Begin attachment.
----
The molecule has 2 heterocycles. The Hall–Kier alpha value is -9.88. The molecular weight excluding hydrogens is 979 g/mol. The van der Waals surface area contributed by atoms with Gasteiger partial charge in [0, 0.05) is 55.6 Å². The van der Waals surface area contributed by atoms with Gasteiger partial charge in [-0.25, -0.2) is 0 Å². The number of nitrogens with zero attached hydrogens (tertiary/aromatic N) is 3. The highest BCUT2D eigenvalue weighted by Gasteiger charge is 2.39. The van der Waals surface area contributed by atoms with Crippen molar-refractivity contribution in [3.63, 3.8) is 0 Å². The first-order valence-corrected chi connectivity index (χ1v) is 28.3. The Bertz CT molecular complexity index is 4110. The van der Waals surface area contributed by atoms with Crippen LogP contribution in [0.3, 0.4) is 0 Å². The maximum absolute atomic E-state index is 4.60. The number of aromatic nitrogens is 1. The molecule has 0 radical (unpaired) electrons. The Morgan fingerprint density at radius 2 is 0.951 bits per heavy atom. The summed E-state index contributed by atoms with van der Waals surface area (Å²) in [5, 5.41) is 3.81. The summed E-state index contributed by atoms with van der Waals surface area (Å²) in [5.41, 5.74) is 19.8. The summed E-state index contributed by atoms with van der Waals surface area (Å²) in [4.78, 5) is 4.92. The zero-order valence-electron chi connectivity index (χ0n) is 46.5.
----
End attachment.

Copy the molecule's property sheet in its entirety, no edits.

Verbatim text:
The molecule has 2 heterocycles. The Hall–Kier alpha value is -9.88. The molecular weight excluding hydrogens is 979 g/mol. The van der Waals surface area contributed by atoms with Gasteiger partial charge in [0, 0.05) is 55.6 Å². The van der Waals surface area contributed by atoms with Gasteiger partial charge in [-0.25, -0.2) is 0 Å². The number of nitrogens with zero attached hydrogens (tertiary/aromatic N) is 3. The highest BCUT2D eigenvalue weighted by Gasteiger charge is 2.39. The van der Waals surface area contributed by atoms with Crippen molar-refractivity contribution in [3.63, 3.8) is 0 Å². The first-order valence-corrected chi connectivity index (χ1v) is 28.3. The Bertz CT molecular complexity index is 4110. The van der Waals surface area contributed by atoms with Crippen LogP contribution in [0.3, 0.4) is 0 Å². The maximum absolute atomic E-state index is 4.60. The number of aromatic nitrogens is 1. The molecule has 0 radical (unpaired) electrons. The Morgan fingerprint density at radius 2 is 0.951 bits per heavy atom. The summed E-state index contributed by atoms with van der Waals surface area (Å²) in [5, 5.41) is 3.81. The summed E-state index contributed by atoms with van der Waals surface area (Å²) in [5.41, 5.74) is 19.8. The summed E-state index contributed by atoms with van der Waals surface area (Å²) in [4.78, 5) is 4.92. The zero-order valence-electron chi connectivity index (χ0n) is 46.5.